In this short article, I follow the main steps of video transcoding and optimization for the web. I share basic tips and examples to consistently automate these processes inhouse using ffmpeg, a powerful and open source package.
When it comes to deploy a video processing and delivering pipeline for a small to medium web business intensive in media like an ecommerce, the first decision is whether to do it inhouse or use an external service (and which service). Aspects to consider: the need of customising and branding the video experience, the amount of videos and their duration, the regional coverage sought, the cost, or the complexity of the associated workflows, among other factors.
While making a living from deploying and building video processing and delivery services, here I’ll be the devil’s advocate. In the case you are done with progressive video and the following steps cover your expectations, you likely don’t need anything else.
I assume you start from a first version of a finished video provided by a photographer or media agency. This is the pristine video. The first thing to be aware is that the pristine sets the maximum resolution and the maximum quality.
A good pratice for a web is to set a format, resolution, and quality for pristines and stick to it. For instance H264 in mp4, 4k resolution, and maximum visual quality (crf=17). Requiring providers to stick to this definition will avoid last minute (bad) surprises. You might need to define more than one resolution with different aspect ratios, depending on the web layout.
From the pristine video you’ll need to derive the variants with the formats, the resolutions, and the quality that you intend to deliver. As for images, progressive videos should be delivered under a responsive approach. It doesn’t make sense to deliver a heavy FullHD version only to be rendered in a small viewport. Breakpoints should be defined to ensure a proper coverage of your audience.
Regarding formats, you should serve at least a version based on H264. This is the universally supported coding standard. You may also consider to serve a H265 version for iOS and Safari users and a VP9 version for Android and Chrome users as they will show better than H264 with even less weight. Still, you should always keep H264 as fallback. For instance,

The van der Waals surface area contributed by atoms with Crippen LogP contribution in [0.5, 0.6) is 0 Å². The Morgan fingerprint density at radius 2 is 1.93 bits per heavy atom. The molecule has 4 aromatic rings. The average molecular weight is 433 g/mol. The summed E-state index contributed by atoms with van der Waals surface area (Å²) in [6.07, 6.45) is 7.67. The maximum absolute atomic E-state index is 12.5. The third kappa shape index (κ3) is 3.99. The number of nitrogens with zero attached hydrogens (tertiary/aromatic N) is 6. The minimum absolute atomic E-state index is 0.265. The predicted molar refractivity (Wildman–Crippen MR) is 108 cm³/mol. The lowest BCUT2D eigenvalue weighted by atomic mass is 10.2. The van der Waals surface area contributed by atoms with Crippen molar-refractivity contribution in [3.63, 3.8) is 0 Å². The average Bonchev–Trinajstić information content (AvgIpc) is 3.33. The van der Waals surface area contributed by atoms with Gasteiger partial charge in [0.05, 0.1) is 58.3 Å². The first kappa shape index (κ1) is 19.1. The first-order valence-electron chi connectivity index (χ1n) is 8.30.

<video width="100%" controls> <source src="Sintel_Trailer.1080p.DivX_Plus_HD.mp4" type="video/mp4; codecs=hevc"> <source src="Sintel_Trailer.1080p.DivX_Plus_HD.webm" type="video/webm; codecs=vp9"> <source src="Sintel_Trailer.1080p.DivX_Plus_HD.m4v" type="video/mp4"> </video>
This short article may help in the decision regarding format selection.
If you decide to serve several formats, then you need transcoding. Assuming a pristine in H264, you may use ffmpeg to convert to H265 (HVEC) and to VP9. For instance
# H265 ffmpeg -i input.mp4 -c:v libx265 -crf 23 -tag:v hvc1 -pix_fmt yuv420p -color_primaries 1 -color_trc 1 -colorspace 1 -movflags +faststart -an output.mp4 # VP9 ffmpeg -i input.mp4 -c:v libvpx-vp9 -crf 30 -speed 3 -pix_fmt yuv420p -color_primaries 1 -color_trc 1 -colorspace 1 -movflags +faststart -an output.webm
As pointed, to be responsive you’d serve several resolutions. To define your breakpoints you’ll look to the page layout and the traffic analytics (devices and screens). Once defined, Ffmpeg allows you to easily rescale a video. for instance: